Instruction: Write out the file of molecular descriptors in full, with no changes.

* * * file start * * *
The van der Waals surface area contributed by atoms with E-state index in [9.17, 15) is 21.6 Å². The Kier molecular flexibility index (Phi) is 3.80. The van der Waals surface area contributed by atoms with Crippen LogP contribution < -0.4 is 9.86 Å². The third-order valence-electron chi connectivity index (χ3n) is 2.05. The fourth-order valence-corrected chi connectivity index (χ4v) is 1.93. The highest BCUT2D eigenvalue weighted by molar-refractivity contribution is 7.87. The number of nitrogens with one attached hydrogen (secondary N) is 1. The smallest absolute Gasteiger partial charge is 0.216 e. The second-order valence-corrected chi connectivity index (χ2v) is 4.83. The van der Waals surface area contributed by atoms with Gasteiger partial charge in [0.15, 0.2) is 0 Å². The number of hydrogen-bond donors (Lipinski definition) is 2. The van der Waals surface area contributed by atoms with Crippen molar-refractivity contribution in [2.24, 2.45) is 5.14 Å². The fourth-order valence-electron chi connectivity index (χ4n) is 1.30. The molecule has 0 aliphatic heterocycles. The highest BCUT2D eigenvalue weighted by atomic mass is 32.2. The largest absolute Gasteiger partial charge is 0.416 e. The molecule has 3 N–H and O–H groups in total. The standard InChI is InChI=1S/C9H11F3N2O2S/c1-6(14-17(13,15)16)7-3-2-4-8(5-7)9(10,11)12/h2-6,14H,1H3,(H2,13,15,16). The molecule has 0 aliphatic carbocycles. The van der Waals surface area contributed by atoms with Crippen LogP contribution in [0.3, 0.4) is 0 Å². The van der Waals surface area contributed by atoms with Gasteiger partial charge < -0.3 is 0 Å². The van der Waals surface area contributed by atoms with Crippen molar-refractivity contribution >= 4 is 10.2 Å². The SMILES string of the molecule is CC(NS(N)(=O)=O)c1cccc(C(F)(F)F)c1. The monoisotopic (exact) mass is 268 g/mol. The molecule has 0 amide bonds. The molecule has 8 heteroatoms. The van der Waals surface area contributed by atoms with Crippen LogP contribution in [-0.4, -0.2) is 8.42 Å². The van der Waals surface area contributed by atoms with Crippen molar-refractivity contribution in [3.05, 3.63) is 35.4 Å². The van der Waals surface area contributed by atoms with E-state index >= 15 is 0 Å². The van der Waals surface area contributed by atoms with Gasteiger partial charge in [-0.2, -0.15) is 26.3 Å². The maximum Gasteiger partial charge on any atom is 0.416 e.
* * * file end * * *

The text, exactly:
The van der Waals surface area contributed by atoms with E-state index in [9.17, 15) is 21.6 Å². The Kier molecular flexibility index (Phi) is 3.80. The van der Waals surface area contributed by atoms with Crippen LogP contribution < -0.4 is 9.86 Å². The third-order valence-electron chi connectivity index (χ3n) is 2.05. The fourth-order valence-corrected chi connectivity index (χ4v) is 1.93. The highest BCUT2D eigenvalue weighted by molar-refractivity contribution is 7.87. The number of nitrogens with one attached hydrogen (secondary N) is 1. The smallest absolute Gasteiger partial charge is 0.216 e. The second-order valence-corrected chi connectivity index (χ2v) is 4.83. The van der Waals surface area contributed by atoms with Gasteiger partial charge in [0.15, 0.2) is 0 Å². The number of hydrogen-bond donors (Lipinski definition) is 2. The van der Waals surface area contributed by atoms with Crippen molar-refractivity contribution in [2.24, 2.45) is 5.14 Å². The fourth-order valence-electron chi connectivity index (χ4n) is 1.30. The molecule has 0 aliphatic heterocycles. The highest BCUT2D eigenvalue weighted by atomic mass is 32.2. The largest absolute Gasteiger partial charge is 0.416 e. The molecule has 3 N–H and O–H groups in total. The standard InChI is InChI=1S/C9H11F3N2O2S/c1-6(14-17(13,15)16)7-3-2-4-8(5-7)9(10,11)12/h2-6,14H,1H3,(H2,13,15,16). The molecule has 0 aliphatic carbocycles. The van der Waals surface area contributed by atoms with Crippen LogP contribution in [0.3, 0.4) is 0 Å². The van der Waals surface area contributed by atoms with Gasteiger partial charge < -0.3 is 0 Å². The van der Waals surface area contributed by atoms with Crippen molar-refractivity contribution >= 4 is 10.2 Å². The SMILES string of the molecule is CC(NS(N)(=O)=O)c1cccc(C(F)(F)F)c1. The monoisotopic (exact) mass is 268 g/mol. The molecule has 0 amide bonds. The molecule has 8 heteroatoms. The van der Waals surface area contributed by atoms with Crippen LogP contribution in [-0.4, -0.2) is 8.42 Å². The van der Waals surface area contributed by atoms with Crippen molar-refractivity contribution in [3.05, 3.63) is 35.4 Å². The van der Waals surface area contributed by atoms with E-state index >= 15 is 0 Å². The van der Waals surface area contributed by atoms with Gasteiger partial charge in [-0.2, -0.15) is 26.3 Å². The maximum Gasteiger partial charge on any atom is 0.416 e.